Miss Freddy seconds this strategy. “When we have a finite amount of time to devote to a task like camera roll cleanup, far too often we harp on the negative—deleting the pics we see as junk,” she says. “Instead, we could have spent that hour prioritizing what’s great.”

Miss Freddy also swears by the iPhone’s search features for best results. For example, you can type “2012, photos” in the search bar if you want to see photos, but not videos, from that year. You can go even further to build search terms like “2022, Olivia, photos” or “2022, beach” or “2022, Coney Island.”

You can also use the Notes app to categorize screenshots. “Your camera roll should just be your camera roll,” Miss Freddy says. “On the latest iPhone, when you take a screenshot, it opens that editing pane and lets you save it right into a note, so a recipe goes into a recipes folder, or a school supply list goes into a school folder, etc.”

3. So, What’s the Shoebox Alternative? We Asked Real Millennial Moms

For moms of my generation, worse than a lack or organization is the thought that a technical glitch means literal memory loss. Which is why so many of us feel we should have shoeboxes or albums, rather than camera rolls or digital subscription services.

The truth? You probably need a combination of both.

Angela Pares, mom to a 1 year-old in Boston, understands this well. She pays $20 annually for Google Photos, uploads the pics from her iPhone library, then deletes them from her camera roll to prevent her phone from getting too full. But she also swears by Artifact Uprising’s photo printing services. (She regularly orders their everyday print set using their app and rotates those hard copy pics into frames around her home.)

Gambuto agrees. In addition to all her hearting and searching, she also likes Artifact Uprising, specifically their Modern Wall Tile, which allows you to rotate the photos you choose to frame and where you hang them thanks to their adhesive backing. (Mixtiles offers something similar.)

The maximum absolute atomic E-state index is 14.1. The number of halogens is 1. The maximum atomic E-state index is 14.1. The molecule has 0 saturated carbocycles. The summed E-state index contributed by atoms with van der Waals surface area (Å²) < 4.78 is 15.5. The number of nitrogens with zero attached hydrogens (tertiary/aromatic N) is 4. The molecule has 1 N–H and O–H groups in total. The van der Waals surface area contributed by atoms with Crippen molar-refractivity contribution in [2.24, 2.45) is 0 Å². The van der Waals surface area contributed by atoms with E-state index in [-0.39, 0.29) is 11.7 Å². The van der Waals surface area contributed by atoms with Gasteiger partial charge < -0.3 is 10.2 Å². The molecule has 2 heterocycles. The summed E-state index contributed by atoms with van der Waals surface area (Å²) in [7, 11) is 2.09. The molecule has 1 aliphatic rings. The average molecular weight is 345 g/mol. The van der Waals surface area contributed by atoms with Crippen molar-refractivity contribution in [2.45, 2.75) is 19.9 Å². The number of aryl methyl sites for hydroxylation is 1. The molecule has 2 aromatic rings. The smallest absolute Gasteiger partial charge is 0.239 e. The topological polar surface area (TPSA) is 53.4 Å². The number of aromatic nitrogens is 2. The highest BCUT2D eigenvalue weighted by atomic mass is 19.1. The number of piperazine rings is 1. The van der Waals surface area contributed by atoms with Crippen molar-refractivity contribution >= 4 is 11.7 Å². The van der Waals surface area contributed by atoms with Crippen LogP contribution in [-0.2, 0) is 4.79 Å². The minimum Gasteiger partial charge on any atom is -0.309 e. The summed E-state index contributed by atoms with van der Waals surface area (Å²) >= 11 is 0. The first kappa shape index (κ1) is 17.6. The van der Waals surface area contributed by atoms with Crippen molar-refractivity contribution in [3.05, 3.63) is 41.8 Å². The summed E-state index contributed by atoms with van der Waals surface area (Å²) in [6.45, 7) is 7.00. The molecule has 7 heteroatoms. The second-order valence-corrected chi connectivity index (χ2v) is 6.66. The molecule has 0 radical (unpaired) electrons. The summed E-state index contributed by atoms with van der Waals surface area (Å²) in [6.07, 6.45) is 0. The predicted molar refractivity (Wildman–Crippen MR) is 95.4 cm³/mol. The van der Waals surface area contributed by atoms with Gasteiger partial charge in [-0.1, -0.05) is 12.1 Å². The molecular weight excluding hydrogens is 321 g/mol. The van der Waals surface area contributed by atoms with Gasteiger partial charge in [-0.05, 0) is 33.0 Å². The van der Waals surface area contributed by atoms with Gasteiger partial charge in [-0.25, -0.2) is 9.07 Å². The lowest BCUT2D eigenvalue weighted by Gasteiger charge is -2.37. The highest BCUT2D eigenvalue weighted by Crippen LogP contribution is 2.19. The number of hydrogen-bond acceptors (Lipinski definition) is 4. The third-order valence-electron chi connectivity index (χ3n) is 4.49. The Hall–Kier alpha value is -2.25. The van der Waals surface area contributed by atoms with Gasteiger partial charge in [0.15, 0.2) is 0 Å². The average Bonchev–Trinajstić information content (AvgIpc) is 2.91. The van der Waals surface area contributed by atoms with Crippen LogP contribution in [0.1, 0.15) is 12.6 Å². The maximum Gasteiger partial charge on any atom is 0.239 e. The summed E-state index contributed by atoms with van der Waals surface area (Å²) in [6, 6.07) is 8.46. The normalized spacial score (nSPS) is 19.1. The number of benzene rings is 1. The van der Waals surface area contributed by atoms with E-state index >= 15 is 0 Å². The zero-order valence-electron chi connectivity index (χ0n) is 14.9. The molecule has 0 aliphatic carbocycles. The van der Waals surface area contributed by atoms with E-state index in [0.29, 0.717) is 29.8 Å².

More services that we personally swear by:

For photo sharing, we like Tiny Beans or Honeycomb, which allow you to caption pics for loved ones to enjoy. Apple’s latest iOS also comes with enhanced options for image sharing and viewing—for the first time, you can create iCloud libraries for up to six people to collaborate, add to, edit and enjoy.

For photo printing, in addition to Artifact Uprising, Miss Freddy relies on Printique for high quality pics printed on archival paper. We also love Chatbooks’ monthly minis for quick-to-produce albums and Mootsh as an easy-to-use subscription service for premium quality prints.

For photo displaying, Framed and Matted is an investment, but one that delivers best-in-class results. (It’s also one of the more affordable ways to create custom frames that perfectly fit your space.) Another option is the Aura Frame, a digital album that looks like an iPad—you can display all the pics you’ve hearted into a favorites album with a couple of taps and regularly update.

Still, it all comes back to knowing yourself and what will work for you. “All photo organization efforts start with doing what feels realistic,” Miss Freddy says. Once you have your goal in mind, you can commit to it and it all feels a lot less daunting. Maybe even fun.